At a campaign rally for Republican Senate candidate Gabriel Gomez Monday morning, Sen. John McCain didn’t mince his words.
In a state where Democrats outnumber Republicans 3 to 1 and Mr. Gomez’s opponent – 18-term Congressman Ed Markey – leads comfortably in early polls, that may be an understatement. Then again, Senator McCain is no stranger to tough campaigns, or to the kind of party-straddling political identity it takes to woo independents in a deep blue state like Massachusetts.
So it’s no accident that it was McCain appearing with Gomez rather than, say, Newt Gingrich, who announced last week that his new political action committee would give $5,000 to the young Republican’s campaign – while also cautioning the military-veteran-turned-investment banker to steer clear of the GOP establishment in Washington.
But standing next to the GOP’s maverick-in-chief, flanked by veterans and wearing his signature green bomber jacket, Gomez could make the case that his would be a personalized and pragmatic brand of Republican politics.
“Senator McCain is part of a gang of eight,” Gomez said, referring to the bipartisan group of senators who've crafted a massive immigration reform bill. “Well, I want to make that gang of eight a gang of nine…. He’s one of the few that reaches across the aisle and I want to support him on that.”
Massachusetts Republicans have always been their own breed – cool-headed, socially centrist, and never totally in lockstep with the national party establishment.
“There’s a real battle going on for the GOP’s soul right now,” says Ray La Raja, an associate professor of political science at the University of Massachusetts in Amherst.
On the one hand, he says, are the tea party and right-wing hardliners. On the other, there are the McCains and the Gomezes – moderates who speak a language of big-tent Republicanism that they hope will draw in the unsatisfied middle of the American electorate.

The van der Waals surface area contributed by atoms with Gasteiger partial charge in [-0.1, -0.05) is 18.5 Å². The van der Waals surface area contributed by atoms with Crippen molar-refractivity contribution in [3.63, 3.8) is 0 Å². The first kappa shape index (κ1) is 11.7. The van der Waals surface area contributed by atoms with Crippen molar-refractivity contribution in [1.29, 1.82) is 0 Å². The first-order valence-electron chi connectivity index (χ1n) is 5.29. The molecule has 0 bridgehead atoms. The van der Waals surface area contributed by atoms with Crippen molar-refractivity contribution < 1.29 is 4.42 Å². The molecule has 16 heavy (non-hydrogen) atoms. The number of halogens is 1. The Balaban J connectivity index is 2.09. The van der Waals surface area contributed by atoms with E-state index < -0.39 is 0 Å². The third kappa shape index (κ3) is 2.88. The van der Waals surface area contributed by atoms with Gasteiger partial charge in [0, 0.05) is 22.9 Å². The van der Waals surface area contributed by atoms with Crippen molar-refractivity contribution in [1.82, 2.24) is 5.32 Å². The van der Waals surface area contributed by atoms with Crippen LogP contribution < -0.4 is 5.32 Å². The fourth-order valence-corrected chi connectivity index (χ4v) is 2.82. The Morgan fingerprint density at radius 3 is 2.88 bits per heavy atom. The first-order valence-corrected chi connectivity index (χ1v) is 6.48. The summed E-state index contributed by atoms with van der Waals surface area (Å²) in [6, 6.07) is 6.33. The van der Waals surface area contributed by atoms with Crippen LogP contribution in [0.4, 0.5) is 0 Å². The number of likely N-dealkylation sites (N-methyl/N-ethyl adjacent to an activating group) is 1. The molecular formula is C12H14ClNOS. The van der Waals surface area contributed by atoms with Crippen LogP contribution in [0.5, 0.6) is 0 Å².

And the 47-year-old Gomez – who has never held political office and who donated to Barack Obama's campaign in 2008 – is in many ways emblematic of the new face the moderates would like to put on the party.
He is the child of Colombian immigrants, comfortably speaks the language of military deployments and veterans’ benefits, and finished running this year’s Boston Marathon just minutes before two bombs exploded at the finish line.
“It’s still a dangerous world out there, and I’m not just talking overseas,” he said Monday, recalling his own panic as he struggled to find his family in the aftermath of the Boston attack.
Matters of national security, he said, shouldn’t be partisan. He drew cheers from the audience in this working-class neighborhood as he pledged to keep Americans safe, regardless of who it aligned him with politically.
“He’s not a politician, and that’s breath of fresh air,” says Dorchester resident Barbara Trybe, one of the coveted independents Gomez is trying to swing into his camp. “He’s also a veteran, which is important to me because veterans aren’t wimps. They don’t back down.”
Ms. Trybe and her fellow independents, who make up 52 percent of registered voters in this state, will decide this race – if they turn out, that is.
This is a special election called to fill the Senate seat vacated by now-Secretary of State John Kerry. That’s a type of race that typically has a lower turnout. And those who do vote most reliably in them are the “most ardent partisans,” Mr. La Raja says.
However, for McCain – who knows a thing or two about losing big races – what's important is what the Gomez candidacy reveals about the future direction of the Republican Party, no matter who wins on June 25.
“It may not change a single vote, but I think it’s important for people like me, who believe in people like Gabriel, to come up and do whatever I can to help,” he said. “This is the next generation of leadership in this country.”